The internet is filled with information of varying qualities. When we are trying to learn about a new subject, it can be difficult to filter through the poor-quality content and get to the articles and essays that give us a detailed insight into what we want to learn. The internet is indeed a powerful tool — it has democratized information and made it easy to discover new perspectives. However, the way in which we access content on the internet is quite inefficient.
I have found that it usually takes a few minutes before you find an article that piques your interest — that will add value to your life. You spend time searching through Twitter to find an article someone has enjoyed in that subject area, or you instead go to Google and click a few results before you find what you are looking for. In both of these mediums, the great content — the content that will help you acquire a better understanding of the subject you want to learn — is surrounded by spam, ads, and poor-quality content that will not serve you any purpose. The problem isn’t the quality of information available, it is the methods that we use to find information. I recently asked myself the question: Why should finding new information be this inefficient?
I believe that there should be librarians for the internet — people who help others find the best content in a particular industry. Rather than going to Google to find articles about a subject you are interested in, you would instead talk to an internet librarian who would use their experience to help navigate you to the best resources. The librarian would be able to recommend resources that you would understand based on your current level of knowledge, and help you develop a path for future learning.
Interestingly, there would be no specific qualification required for someone to become a librarian. The best librarians would be those who had spent a lot of time researching a particular area in depth, and who had curated a list of resources which they thought were valuable. Indeed, most of us already collate good resources in our bookmarks or remember a great article we share with a friend or on Twitter a few days or a few weeks after we have read it. Librarians would take this to the next level, and use their knowledge to help make it easy for people to learn more about a specific topic.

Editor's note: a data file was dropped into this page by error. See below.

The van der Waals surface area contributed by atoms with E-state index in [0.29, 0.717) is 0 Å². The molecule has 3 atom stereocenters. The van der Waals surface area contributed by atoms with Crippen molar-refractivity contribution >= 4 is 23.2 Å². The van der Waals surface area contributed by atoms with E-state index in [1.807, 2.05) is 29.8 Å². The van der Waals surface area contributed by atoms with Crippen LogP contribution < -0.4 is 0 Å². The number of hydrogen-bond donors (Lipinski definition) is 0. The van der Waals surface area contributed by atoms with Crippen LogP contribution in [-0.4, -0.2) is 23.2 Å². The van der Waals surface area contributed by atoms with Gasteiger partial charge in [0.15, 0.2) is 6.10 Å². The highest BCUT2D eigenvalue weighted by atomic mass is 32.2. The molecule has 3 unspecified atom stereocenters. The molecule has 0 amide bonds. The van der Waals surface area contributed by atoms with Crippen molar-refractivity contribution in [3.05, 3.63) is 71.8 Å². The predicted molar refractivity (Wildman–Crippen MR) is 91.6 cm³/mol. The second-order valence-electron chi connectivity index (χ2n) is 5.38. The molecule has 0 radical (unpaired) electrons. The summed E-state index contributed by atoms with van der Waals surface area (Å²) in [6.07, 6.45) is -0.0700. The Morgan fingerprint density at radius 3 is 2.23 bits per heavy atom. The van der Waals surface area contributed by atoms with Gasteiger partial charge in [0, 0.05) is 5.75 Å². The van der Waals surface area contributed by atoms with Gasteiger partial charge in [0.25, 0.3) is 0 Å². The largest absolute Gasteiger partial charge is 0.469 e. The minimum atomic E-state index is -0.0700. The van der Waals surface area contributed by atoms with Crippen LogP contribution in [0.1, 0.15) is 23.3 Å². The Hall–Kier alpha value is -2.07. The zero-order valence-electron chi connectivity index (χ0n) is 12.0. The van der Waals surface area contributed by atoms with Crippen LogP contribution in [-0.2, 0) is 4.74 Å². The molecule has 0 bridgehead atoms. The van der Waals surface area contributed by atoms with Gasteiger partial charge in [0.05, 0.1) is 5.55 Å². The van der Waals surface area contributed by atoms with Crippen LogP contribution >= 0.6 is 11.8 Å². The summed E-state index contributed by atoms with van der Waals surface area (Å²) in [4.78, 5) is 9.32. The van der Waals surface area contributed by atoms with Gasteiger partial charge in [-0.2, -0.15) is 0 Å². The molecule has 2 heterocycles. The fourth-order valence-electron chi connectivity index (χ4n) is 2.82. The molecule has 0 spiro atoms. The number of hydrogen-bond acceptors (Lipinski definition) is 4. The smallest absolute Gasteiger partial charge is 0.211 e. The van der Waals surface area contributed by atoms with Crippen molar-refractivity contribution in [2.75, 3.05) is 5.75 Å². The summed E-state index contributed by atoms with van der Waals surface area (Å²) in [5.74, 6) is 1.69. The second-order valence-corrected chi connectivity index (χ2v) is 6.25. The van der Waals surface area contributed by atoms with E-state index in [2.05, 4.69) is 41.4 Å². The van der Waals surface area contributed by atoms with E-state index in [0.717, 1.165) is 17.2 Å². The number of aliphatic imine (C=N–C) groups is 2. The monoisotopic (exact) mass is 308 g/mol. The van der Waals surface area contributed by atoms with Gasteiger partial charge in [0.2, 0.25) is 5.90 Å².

Internet librarians would, as aforementioned, collate the best resources in a particular industry for other people to read. They would also provide personalized advice to people who are trying to learn more about a subject. For example, if you were interested in learning about the life of Benjamin Franklin, rather than searching Google, you would talk to an internet librarian who would tell you about the best biography to read, well-written short-form content, and any podcasts that would help you better understand Franklin. Perhaps these librarians could charge a small fee and work with an individual to help them develop a future learning plan.
If you were an expert in brain-computer interfaces — a highly specialized subject, I should note — then you would likely have a list of resources (either in your head, or stored on your computer) that you have found valuable in the past. Imagine how much easier it would be if you had started with that list of resources and learned from them. Internet librarians would share this information, and ultimately make it easier for people to learn more about subjects they are interested in.
There are a few ways in which this idea could take form. Firstly, a platform could be developed where experts could create short guides to learn a new subject by collating podcasts, articles, books, essays, Tweets, and other content which would help increase someone’s comprehension over a subject. This platform would have an intuitive interface so that experts could easily collate and share their knowledge. A more efficient way to do this, at least in absence of a platform, would be for people to actively advertise they are willing to help others who are learning a new subject by curating content with their specific needs in mind. Anyone with a firm understanding of a subject could become a librarian.
The inspiration for this idea came from my experience researching the Income Share Agreement (ISA) space. Due to the nascent stage of the space, the availability of high quality resources was limited. I have thus far discovered dozens — if not hundreds — of valuable articles, research reports, and Tweets, which have been curated from a variety of different sources. If I had started with these resources, I would have been able to become more knowledgable about ISAs in a shorter period of time. Many people have reached out to me asking about what resources I recommend for them to take a look at to understand ISAs in more depth. Imagine if I were to start openly sharing the resources from which I have learned.
As an experiment, I am going to try being an internet librarian for the concept of Income Share Agreements. If you are interested in learning more about ISAs, you should reach out to me on Twitter and I will work with you and share articles from which you would derive a lot of value. I will also publish a short list of great articles in the ISA space in the near future. I envision internet librarians to become more popular in the future. Librarians would build the guidebooks to master new concepts, and allow people to focus more on learning than filtering out low quality information and spending minutes, or even hours, finding the resources they need.